3. The storage control system according to claim 1, wherein said channel control portion comprises, on the side of said external device relative to said transfer destination decision circuit, an IP circuit which interprets the Internet protocol for an access request received from said external device, and a TCP circuit which interprets the transmission control protocol for an access request received from said external device, such that said access request from said external device, having passed through said IP circuit and said TCP circuit, is input to said transfer destination decision circuit.
4. The storage control system according to claim 1, wherein said associative memory comprises a plurality of registers, and
each of said plurality of registers stores one file system address included in one file access request, and one or a plurality of cache addresses associated with the file system address.
5. A channel control device, installed in a storage control system comprising a storage device which stores data, cache memory having a cache area in which is stored data to be exchanged between an external device and said storage device, a channel control portion which receives data from an external device and stores said data in said cache area, and which reads data stored in said cache area and transfers said data to said external device, and a storage device control portion which reads data stored in said cache area and stores said data in said storage device, and which stores data read from said storage device in said cache area; comprising
data storage memory, capable of storing data received from said external device; and,
a transfer destination decision circuit which, when an access request is received from said external device, if said access request is a data access request entailing data transfer to be performed between said external device and said cache area, and if a cache address associated with an information element included in said data access request is identified, transfers data for accessing in a target cache area which is the cache area indicated by said identified cache address to said external device without passing through said data storage memory, or transfers data for accessing included in said access request to said target cache area from said external device without passing through said data storage memory.
6. The channel control device according to claim 5, further comprising associative memory, which stores a file system address which is a file level address of data in a data file and a cache address associated with said file system address,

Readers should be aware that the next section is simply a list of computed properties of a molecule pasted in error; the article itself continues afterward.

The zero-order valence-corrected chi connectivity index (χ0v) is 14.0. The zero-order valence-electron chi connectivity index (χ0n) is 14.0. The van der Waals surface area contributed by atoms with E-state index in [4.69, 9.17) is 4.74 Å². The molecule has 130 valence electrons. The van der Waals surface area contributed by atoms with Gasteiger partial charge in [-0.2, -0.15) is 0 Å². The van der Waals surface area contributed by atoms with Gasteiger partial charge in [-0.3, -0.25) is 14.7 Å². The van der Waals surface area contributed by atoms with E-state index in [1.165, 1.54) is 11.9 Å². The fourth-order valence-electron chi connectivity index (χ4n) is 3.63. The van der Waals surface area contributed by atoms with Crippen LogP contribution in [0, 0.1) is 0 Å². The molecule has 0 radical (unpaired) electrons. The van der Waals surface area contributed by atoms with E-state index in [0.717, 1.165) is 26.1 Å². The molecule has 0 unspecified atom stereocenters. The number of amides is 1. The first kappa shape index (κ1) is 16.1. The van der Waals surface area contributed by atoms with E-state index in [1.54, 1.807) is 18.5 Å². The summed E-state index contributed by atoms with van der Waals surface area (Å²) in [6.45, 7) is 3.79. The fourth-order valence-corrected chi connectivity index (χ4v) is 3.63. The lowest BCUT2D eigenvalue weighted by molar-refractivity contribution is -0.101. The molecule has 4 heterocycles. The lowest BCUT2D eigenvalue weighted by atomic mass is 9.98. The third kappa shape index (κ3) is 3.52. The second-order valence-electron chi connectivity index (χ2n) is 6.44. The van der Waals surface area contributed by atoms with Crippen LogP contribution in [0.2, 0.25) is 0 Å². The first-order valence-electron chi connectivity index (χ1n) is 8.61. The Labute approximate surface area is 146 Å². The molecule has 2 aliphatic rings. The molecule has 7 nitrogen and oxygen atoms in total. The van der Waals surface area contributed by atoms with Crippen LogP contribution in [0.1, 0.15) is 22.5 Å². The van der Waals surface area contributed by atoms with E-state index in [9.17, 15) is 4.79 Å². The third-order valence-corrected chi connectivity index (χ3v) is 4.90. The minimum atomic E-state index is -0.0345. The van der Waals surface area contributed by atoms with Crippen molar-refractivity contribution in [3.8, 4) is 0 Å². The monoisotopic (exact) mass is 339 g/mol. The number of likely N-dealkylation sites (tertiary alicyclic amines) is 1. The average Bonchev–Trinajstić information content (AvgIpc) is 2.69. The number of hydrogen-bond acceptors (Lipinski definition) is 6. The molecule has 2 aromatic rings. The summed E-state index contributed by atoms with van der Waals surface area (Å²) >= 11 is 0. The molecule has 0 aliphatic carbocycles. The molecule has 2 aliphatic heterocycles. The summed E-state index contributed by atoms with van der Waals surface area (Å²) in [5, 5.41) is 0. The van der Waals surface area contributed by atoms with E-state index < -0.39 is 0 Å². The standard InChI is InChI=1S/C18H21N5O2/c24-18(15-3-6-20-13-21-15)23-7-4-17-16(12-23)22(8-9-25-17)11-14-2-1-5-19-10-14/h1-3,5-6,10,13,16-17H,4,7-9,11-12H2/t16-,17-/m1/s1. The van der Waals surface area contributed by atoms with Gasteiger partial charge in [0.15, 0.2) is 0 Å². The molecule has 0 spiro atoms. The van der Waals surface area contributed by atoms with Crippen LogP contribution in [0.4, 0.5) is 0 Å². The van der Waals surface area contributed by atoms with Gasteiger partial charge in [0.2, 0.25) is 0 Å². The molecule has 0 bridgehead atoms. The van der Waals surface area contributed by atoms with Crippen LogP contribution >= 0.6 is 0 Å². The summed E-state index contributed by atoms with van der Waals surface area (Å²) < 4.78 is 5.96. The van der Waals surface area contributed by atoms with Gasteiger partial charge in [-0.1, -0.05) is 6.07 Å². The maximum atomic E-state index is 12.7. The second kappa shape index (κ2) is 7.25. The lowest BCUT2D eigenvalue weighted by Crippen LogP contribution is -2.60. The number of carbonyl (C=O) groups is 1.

wherein said transfer destination decision circuit, when an access request received from said external device is a file access request having a file system address, and if a cache address associated with the file system address included in said file access request is identified in said associative memory, transfers data for accessing in the target cache area which is the cache area indicated by said identified cache address to said external device without passing through said data storage memory, or transfers data for accessing in said file access request to said target cache area without passing through said data storage memory.
7. A data transfer device, capable of being installed in a communication device, comprising a transfer destination decision circuit which, when an access request received from an external device existing at a higher level than said data transfer device is a data access request entailing data transfer to be performed between said external device and a storage area of a slave storage device existing at a lower level than said data transfer device, and if a storage address associated with an information element included in said data access request is identified, transfers data for accessing in a target cache storage area which is the storage area indicated by said identified storage address to said external device without passing through a data storage memory in said communication device, or transfers data for accessing included in said access request to said target cache storage area from said external device without passing through said data storage memory.